Medicine is, of course, a holy alliance between doctor and patient, and the writing of the prescription little short of a sacrament.
So imagine the horror of United Airlines passengers in the US to be offered a bag tag which features an advert for Claritin (loratidine), the prescription hay fever treatment from Schering. Not only that, they can also claim a $5 rebate certificate if they telephone a freefone (toll free) number. The pitch is topped off with that immortal line from Irving Berlin: “Nothing but blue skies from now on.”
What an airline is doing by pushing a prescription drug nobody is quite sure. Perhaps it’s the start of a new form of medical diagnosis, where airline staff can help the overstretched medical establishment. Passengers who overindulge with the cream cakes while on board could be offered a cholesterol lowering drug, while those in a long queue at check in might be given a prescription for a stress reducer.
But before any airline goes too far down this path, it might want to check the safety of the drug to be promoted. In one study of 300 children aged between six and 12 given Claritin syrup, they were more likely than the placebo group to suffer nervousness, wheezing, fatigue, abdominal pain, conjunctivitis, malaise and upper respiratory tract infection.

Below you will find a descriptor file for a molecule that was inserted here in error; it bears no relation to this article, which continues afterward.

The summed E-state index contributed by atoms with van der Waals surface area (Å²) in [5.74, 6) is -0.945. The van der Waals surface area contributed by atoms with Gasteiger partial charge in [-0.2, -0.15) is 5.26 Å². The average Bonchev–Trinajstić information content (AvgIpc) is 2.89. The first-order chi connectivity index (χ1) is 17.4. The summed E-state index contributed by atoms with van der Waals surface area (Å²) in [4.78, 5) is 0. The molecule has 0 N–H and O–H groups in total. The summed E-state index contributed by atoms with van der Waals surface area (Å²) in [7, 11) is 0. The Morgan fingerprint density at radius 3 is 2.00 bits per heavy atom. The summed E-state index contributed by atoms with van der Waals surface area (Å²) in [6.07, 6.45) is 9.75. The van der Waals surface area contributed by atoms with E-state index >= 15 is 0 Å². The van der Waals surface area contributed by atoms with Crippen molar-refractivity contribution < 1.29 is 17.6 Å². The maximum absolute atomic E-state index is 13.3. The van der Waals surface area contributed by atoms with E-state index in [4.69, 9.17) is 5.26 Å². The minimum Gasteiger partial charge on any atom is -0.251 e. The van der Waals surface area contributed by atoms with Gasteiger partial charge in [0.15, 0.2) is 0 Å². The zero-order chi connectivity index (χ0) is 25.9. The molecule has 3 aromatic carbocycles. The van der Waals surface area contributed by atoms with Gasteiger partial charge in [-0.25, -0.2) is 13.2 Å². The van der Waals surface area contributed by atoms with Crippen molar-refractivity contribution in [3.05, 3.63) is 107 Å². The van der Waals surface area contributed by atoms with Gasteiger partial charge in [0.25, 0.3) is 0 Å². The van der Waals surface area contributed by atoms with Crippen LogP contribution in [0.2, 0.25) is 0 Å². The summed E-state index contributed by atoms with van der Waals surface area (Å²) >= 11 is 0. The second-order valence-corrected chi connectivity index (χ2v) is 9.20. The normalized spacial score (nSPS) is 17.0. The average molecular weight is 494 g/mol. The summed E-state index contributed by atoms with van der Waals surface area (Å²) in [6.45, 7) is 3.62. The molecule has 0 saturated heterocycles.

Other adverse reactions, reported in fewer than 2 per cent of patients, have included flushing, back pain, eye pain, tinnitus, hypertension, hypotension, anorexia, constipation, toothache, vomiting, myalgia, insomnia, amnesia, and the list goes on. More seriously, perhaps, cases of hepatitis, jaundice and seizure have also been reported while people have been on the drug.
So, come fly the friendly skies of medicine. . .